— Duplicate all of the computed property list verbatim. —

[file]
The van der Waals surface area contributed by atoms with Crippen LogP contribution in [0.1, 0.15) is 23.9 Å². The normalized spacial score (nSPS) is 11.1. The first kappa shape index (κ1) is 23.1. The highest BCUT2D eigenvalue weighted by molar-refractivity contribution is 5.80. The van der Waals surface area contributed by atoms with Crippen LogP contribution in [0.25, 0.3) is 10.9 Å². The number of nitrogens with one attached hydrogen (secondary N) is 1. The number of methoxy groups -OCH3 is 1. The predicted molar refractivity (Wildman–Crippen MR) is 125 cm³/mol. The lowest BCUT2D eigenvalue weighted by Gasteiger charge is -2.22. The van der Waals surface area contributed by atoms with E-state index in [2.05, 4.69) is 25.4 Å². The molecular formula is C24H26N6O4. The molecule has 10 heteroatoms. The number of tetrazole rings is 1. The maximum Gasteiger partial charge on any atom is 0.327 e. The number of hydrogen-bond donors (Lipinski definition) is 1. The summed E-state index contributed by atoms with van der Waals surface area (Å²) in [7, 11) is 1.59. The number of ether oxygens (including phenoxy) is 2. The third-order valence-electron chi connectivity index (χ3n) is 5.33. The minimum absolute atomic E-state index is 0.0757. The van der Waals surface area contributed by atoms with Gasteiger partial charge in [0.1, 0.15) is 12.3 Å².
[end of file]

The van der Waals surface area contributed by atoms with Crippen LogP contribution in [0.1, 0.15) is 23.9 Å². The normalized spacial score (nSPS) is 11.1. The first kappa shape index (κ1) is 23.1. The highest BCUT2D eigenvalue weighted by molar-refractivity contribution is 5.80. The van der Waals surface area contributed by atoms with Crippen LogP contribution in [0.25, 0.3) is 10.9 Å². The number of nitrogens with one attached hydrogen (secondary N) is 1. The number of methoxy groups -OCH3 is 1. The predicted molar refractivity (Wildman–Crippen MR) is 125 cm³/mol. The lowest BCUT2D eigenvalue weighted by Gasteiger charge is -2.22. The van der Waals surface area contributed by atoms with E-state index in [2.05, 4.69) is 25.4 Å². The molecular formula is C24H26N6O4. The molecule has 10 heteroatoms. The number of tetrazole rings is 1. The maximum Gasteiger partial charge on any atom is 0.327 e. The number of hydrogen-bond donors (Lipinski definition) is 1. The summed E-state index contributed by atoms with van der Waals surface area (Å²) in [7, 11) is 1.59. The number of ether oxygens (including phenoxy) is 2. The third-order valence-electron chi connectivity index (χ3n) is 5.33. The minimum absolute atomic E-state index is 0.0757. The van der Waals surface area contributed by atoms with Gasteiger partial charge in [0.1, 0.15) is 12.3 Å².